WHY hasn’t somebody in some position of authority (Notre Dame, his bishop) gotten this guy out of the media yet–and out of Notre Dame?

  5. Paul Madrid says:

    TNCath: Civil law contract rights, unfortunately.

  6. Trevor says:

    Can the Bux Protocol be used for priests? [Ooohhh yessssss!]

  7. mpm says:

    Paul Madrid,

    I’m sure you’re right about the contract-rights, but KIM that O’Brien was a “pet”
    of not a few American bishops in the ’70-’80s period. I think they liked to keep
    him around because he helped prop up the “AmChurch” fiction.

    I think Fr. Z. made one mistake, when he said “McBrien is working from a specific ecclesiological view”. Ecclesiology is theology. Whatever McBrien does do, I do not think it is
    theology, not anymore anyway. I think it is more like sociology, and when he’s
    really off his game, simple politics (ecclesiastical or national). But that requires
    a base, and his base is asymptotically approaching zero.

  8. Fr. Guy says:

    Father,
    I like the point that you emphasize concerning how McBrien (and those who think like him) love to speak of the early Church as though it did everything perfectly and any later developments are bad. That smacks of antiquarianism which is heresy. In addition, you make a very good point when you speak of how later developments betoken a deeper and better understanding of how things should be done. For example, perhaps the Church began to abandon the idea of bishops elected by clergy and laity because the process devolved into a political struggle or just a plain old popularity contest. This is what has happened in many other Christian groups where they elect their leaders. (i.e. the Episcopal Church in America) In such groups the election process does not ensure and openness to the Holy Spirit. Rather, it guarantees a closed-mindedness that only allows for the election of those who subscribe to a particular “agenda”. Why doesn’t it occur to Fr. McBrien that where there are people there is politics and perhaps, just PERHAPS, the Holy Spirit led the Church away from this to save the the selection of Church leaders from being dominated by merely human concerns?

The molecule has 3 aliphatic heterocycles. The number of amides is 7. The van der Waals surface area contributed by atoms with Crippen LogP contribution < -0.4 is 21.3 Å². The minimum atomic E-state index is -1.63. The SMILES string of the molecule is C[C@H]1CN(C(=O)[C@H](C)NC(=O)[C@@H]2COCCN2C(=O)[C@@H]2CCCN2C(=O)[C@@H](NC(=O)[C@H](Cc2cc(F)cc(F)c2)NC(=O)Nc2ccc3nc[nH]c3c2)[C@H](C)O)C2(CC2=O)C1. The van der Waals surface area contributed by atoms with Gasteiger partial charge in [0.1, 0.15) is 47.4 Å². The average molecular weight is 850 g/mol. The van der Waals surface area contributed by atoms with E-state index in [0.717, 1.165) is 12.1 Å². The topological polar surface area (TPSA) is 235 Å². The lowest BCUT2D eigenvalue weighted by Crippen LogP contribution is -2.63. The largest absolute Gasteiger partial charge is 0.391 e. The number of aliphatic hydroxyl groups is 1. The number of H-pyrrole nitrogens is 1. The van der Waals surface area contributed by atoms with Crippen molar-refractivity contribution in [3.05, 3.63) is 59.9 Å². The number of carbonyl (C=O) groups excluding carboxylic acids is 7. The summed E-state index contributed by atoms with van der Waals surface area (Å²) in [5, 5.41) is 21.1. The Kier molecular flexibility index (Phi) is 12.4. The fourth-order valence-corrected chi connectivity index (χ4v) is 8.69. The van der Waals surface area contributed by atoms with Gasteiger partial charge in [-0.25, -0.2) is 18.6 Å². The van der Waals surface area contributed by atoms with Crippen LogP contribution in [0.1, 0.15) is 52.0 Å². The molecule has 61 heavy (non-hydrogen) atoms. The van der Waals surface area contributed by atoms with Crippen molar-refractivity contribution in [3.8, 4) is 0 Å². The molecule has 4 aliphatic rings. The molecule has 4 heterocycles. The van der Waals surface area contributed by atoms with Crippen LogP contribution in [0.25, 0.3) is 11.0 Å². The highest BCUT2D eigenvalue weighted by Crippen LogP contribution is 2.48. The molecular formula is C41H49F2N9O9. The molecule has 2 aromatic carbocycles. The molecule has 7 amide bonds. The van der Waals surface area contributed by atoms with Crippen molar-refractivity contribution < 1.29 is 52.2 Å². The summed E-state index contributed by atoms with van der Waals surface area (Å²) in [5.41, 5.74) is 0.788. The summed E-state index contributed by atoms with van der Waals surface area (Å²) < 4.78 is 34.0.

That would require him to admit that occasionally he is wrong which seems to be a physical impossibility for him.

  9. Thomas says:

    What Dickie McBrien doesn’t see is that if the Faithful have a hand in choosing bishops, then he and his ilk would be EXCLUDED from the process, because faithful they are not.

    It reminds me of the Modernists’ constant appeal to the Sensus Fidelium. To be a part of the sense of the faithful, you must first BE FAITHFUL.

    This guy’s a hack. As a 26-year-old, I detest the mess the previous generation has left me. And I resent being robbed of my rightful patrimony. Well, Dickie, I’m taking back what’s mine.

  10. Paul Madrid says:

    mpm: I should have added “among other things” because there are a lot of significant factors in that calculus that I did not mention, like the one you did. But the civil-law contract rights and the apprehension for expensive litigation in which they will lose are probably big ones.

  11. mpm says:

    Thomas,

    I’m about twice your age, yet I completely understand you’re justified outrage.
    Let me just say, that were clergy to be chosen according to the methods of the
    ancient Church, as Fr. McBrien would like, then they would also be deposed by
    the methods of the ancient Church. In that event, His Reverence would be out
    on the street selling pencils today for a living.